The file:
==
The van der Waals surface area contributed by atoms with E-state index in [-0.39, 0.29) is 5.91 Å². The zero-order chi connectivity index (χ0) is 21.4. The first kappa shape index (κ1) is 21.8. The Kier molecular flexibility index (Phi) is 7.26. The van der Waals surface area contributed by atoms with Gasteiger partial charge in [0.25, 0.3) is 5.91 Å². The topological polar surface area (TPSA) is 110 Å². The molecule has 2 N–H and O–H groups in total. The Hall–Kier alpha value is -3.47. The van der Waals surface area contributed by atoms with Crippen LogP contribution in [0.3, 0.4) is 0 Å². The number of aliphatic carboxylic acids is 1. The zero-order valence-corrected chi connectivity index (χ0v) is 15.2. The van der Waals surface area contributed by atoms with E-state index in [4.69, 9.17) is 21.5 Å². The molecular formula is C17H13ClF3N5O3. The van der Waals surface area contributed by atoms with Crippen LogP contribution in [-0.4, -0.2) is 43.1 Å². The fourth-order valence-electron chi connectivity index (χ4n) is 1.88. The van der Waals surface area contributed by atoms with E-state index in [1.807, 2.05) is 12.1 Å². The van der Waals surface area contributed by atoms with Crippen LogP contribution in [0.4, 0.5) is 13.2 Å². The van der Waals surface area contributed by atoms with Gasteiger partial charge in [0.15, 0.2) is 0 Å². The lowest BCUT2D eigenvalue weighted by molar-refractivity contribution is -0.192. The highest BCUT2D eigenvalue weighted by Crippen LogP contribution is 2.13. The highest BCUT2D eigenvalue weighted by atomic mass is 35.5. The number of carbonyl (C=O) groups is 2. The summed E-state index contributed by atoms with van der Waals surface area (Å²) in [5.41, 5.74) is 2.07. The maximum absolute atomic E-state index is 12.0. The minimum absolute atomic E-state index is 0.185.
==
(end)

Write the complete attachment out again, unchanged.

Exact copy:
The van der Waals surface area contributed by atoms with E-state index in [-0.39, 0.29) is 5.91 Å². The zero-order chi connectivity index (χ0) is 21.4. The first kappa shape index (κ1) is 21.8. The Kier molecular flexibility index (Phi) is 7.26. The van der Waals surface area contributed by atoms with Gasteiger partial charge in [0.25, 0.3) is 5.91 Å². The topological polar surface area (TPSA) is 110 Å². The molecule has 2 N–H and O–H groups in total. The Hall–Kier alpha value is -3.47. The van der Waals surface area contributed by atoms with Crippen LogP contribution in [0.3, 0.4) is 0 Å². The number of aliphatic carboxylic acids is 1. The zero-order valence-corrected chi connectivity index (χ0v) is 15.2. The van der Waals surface area contributed by atoms with E-state index in [4.69, 9.17) is 21.5 Å². The molecular formula is C17H13ClF3N5O3. The van der Waals surface area contributed by atoms with Crippen LogP contribution in [-0.4, -0.2) is 43.1 Å². The fourth-order valence-electron chi connectivity index (χ4n) is 1.88. The van der Waals surface area contributed by atoms with E-state index in [1.807, 2.05) is 12.1 Å². The van der Waals surface area contributed by atoms with Crippen LogP contribution in [0.4, 0.5) is 13.2 Å². The van der Waals surface area contributed by atoms with Gasteiger partial charge in [0.15, 0.2) is 0 Å². The lowest BCUT2D eigenvalue weighted by molar-refractivity contribution is -0.192. The highest BCUT2D eigenvalue weighted by Crippen LogP contribution is 2.13. The highest BCUT2D eigenvalue weighted by atomic mass is 35.5. The number of carbonyl (C=O) groups is 2. The summed E-state index contributed by atoms with van der Waals surface area (Å²) in [5.41, 5.74) is 2.07. The maximum absolute atomic E-state index is 12.0. The minimum absolute atomic E-state index is 0.185.